International School of Bergen in Bergen, Hordaland, Norway | School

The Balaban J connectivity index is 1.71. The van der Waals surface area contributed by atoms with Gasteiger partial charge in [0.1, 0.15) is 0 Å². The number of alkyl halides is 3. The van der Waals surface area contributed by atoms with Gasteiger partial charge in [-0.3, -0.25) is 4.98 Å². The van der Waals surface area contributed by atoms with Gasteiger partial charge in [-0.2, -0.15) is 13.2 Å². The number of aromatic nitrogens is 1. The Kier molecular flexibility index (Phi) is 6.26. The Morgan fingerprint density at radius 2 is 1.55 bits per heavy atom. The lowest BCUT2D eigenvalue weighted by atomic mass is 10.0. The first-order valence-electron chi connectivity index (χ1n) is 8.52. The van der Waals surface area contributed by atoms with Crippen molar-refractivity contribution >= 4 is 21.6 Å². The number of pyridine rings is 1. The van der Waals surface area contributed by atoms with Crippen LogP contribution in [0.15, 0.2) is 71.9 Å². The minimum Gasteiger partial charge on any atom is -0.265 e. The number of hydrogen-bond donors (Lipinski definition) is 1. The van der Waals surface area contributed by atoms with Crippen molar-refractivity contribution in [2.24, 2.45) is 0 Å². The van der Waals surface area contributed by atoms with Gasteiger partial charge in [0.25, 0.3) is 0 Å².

Welcome to The International School of Bergen. The International School of Bergen, Norway, was founded in 1975 and is a non-profit, coeducational day School, enrolling students in pre-School through grade 10. The International School of Bergen, when created, was one of many components of Bergen's infrastructure attractive to international investors. The purpose of the School was two-fold: to provide an education for the children of expatriate oil company personnel in Bergen and to attract further corporate investment in the Bergen area. Typical of most international Schools, once established in a community, ISB's programmes became known outside of the "corporate circle" and parents (both local and permanent foreign) began to seek admission for their children. Local children are most often enrolled because their parents have been abroad and the children have begun their education in an English-speaking School, which makes transition to "native language" Schools difficult or impossible or, one or the other of the parents is an English speaking foreigner married to a local citizen and wishes their children to attend an English language School in order to preserve a dual cultural identity. Foreign residents generally choose to send their children to an English language School in order to assure their children alternatives for tertiary education abroad. Yet another category of parent is emerging in the international Schools network and much attention is being given to this group. These are local citizens who envision a future for their children which will demand total bi- or multi-lingual fluency and who believe, quite correctly, that a primary and secondary education in an English-language School, combined with daily life, language and cultural growth in yet another language medium, will achieve this goal. The inclusion of these more permanent students into a small international School such as the International School of Bergen is positive in at least three ways. Firstly, the "international" aspect of the School is enhanced. Secondly, a "cultural bridge" between the School and local community is built and, thirdly, the presence of these children helps to stabilise the enrolment of the School and thus assure the continuity of the programme despite fluctuations in the number of multi-national corporate investors in the community.